Algae the best choice for biofuel?

Posted on Wednesday, May 16 2007 @ 08:56 CEST by Thomas De Maesschalck
Several companies believe algae may be one of the best "green" alternatives for our current transportation fuel:
First off, algae grows rapidly and grows constantly, which means that algae ponds can produce more oil per hectare in a year than traditional plant crops, said GreenFuel CFO Guillermo Espiga.

A hectare pond filled with algae can produce 15,000 to 80,000 liters of vegetable oil a year. Only about 6,000 liters of palm oil can be squeezed out of a hectare a year. Corn is only good for 120 hectares of oil a year, Espiga said.

Algae can also be converted into a variety of materials, insulating producers from changes in commodity prices to some degree. It can be turned into alcohol for ethanol, biomass that can be burned in a furnace, or animal feed (which can also be sold under the Soylent Green brand name in grocery stores). A single hectare can generate 8,000 gallons of oil, 2,400 gallons of ethanol a year and 2.6 tons of glycerin, a material bought by the cosmetics industry, he said.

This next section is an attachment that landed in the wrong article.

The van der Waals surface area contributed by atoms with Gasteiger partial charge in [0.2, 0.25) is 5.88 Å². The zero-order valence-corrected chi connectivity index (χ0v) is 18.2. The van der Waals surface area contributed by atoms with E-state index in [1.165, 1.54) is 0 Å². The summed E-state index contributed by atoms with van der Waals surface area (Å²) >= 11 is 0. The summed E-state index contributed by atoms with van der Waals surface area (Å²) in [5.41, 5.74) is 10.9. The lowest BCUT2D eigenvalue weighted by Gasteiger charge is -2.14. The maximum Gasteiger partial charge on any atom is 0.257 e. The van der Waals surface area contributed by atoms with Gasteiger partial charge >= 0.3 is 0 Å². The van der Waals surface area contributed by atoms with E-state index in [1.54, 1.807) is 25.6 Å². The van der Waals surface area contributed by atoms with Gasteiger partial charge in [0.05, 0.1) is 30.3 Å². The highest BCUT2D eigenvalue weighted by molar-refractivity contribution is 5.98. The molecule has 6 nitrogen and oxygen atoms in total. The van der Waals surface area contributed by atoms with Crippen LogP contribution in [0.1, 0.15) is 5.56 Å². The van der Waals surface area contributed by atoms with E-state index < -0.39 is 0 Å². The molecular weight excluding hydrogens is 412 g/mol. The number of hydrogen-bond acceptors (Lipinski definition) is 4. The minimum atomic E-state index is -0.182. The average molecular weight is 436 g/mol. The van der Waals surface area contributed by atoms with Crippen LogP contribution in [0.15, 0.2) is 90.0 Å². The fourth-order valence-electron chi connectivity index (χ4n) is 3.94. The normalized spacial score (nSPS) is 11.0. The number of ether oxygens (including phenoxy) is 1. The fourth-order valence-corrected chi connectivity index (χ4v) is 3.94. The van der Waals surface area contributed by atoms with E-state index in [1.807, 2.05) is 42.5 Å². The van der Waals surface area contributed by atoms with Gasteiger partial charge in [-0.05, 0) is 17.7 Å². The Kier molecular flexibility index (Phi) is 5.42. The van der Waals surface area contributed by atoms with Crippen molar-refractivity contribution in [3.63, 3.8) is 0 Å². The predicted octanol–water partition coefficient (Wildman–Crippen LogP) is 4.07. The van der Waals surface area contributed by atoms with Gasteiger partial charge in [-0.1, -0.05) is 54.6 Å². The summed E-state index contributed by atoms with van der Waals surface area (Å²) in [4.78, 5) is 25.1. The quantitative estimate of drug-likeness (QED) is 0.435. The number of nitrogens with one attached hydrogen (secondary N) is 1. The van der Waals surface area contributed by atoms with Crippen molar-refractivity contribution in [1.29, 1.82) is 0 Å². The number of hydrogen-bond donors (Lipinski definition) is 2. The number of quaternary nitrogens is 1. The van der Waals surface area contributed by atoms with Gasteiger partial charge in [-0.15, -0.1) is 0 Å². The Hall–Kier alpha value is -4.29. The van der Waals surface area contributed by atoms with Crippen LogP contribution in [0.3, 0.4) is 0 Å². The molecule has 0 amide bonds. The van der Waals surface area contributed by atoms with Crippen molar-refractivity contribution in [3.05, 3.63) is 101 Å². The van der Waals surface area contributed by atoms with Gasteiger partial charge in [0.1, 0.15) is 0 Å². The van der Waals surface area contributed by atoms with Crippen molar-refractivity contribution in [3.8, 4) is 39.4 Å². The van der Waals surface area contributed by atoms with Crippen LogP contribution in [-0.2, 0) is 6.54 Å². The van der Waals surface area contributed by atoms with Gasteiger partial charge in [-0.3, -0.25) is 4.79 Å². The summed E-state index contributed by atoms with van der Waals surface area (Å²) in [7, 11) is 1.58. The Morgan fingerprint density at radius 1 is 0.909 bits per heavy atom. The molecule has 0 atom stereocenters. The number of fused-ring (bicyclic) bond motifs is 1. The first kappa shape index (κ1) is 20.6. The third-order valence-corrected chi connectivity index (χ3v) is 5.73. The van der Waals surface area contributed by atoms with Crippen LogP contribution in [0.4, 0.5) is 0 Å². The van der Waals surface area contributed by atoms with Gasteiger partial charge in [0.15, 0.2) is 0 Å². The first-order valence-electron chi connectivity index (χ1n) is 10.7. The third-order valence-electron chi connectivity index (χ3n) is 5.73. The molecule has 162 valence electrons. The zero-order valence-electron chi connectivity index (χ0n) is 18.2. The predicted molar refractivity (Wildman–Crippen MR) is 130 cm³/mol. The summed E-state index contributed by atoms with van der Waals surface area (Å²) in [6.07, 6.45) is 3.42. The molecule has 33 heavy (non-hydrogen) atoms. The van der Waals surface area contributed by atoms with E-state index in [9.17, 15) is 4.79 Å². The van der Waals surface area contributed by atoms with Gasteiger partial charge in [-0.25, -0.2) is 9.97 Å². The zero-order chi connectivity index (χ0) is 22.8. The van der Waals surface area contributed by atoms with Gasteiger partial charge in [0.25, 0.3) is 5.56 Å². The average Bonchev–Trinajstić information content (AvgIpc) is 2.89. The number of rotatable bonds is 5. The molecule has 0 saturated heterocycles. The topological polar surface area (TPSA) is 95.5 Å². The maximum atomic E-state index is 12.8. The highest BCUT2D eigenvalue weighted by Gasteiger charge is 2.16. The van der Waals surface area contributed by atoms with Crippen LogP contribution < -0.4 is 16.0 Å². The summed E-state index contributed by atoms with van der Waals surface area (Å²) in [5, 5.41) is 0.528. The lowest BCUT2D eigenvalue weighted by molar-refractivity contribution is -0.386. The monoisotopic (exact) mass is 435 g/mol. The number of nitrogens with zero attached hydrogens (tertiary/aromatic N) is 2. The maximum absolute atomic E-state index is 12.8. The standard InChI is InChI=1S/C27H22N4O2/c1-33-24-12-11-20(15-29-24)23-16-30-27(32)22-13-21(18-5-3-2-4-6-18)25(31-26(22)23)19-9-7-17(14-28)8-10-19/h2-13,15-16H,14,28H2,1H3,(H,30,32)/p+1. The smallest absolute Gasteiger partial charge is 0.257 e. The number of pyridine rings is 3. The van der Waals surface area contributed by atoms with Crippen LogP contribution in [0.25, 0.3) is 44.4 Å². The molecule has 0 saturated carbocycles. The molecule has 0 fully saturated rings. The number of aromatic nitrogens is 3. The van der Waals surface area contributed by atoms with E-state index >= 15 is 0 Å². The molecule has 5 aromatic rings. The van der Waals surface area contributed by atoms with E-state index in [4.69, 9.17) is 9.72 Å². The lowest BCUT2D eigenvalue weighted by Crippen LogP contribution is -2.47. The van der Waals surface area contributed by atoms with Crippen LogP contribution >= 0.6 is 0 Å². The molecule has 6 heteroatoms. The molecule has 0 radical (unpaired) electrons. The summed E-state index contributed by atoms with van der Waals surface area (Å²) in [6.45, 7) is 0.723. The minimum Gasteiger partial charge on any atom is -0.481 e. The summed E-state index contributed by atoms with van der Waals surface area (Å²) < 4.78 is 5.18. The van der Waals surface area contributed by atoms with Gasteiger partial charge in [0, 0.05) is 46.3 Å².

But there's more. GreenFuel plans to produce algae in ponds next to coal-fired power plants. The carbon dioxide from the plants is captured and provides the food for growing the algae. At a 100 megawatt coal-burning power plant, 100 acres of algae ponds, optimized with species that grow well in that particular environment, will consume 90 percent of the CO2 from the plant.
More details at CNET.

About the Author

Thomas De Maesschalck

Thomas has been messing with computer since early childhood and firmly believes the Internet is the best thing since sliced bread. Enjoys playing with new tech, is fascinated by science, and passionate about financial markets. When not behind a computer, he can be found with running shoes on or lifting heavy weights in the weight room.

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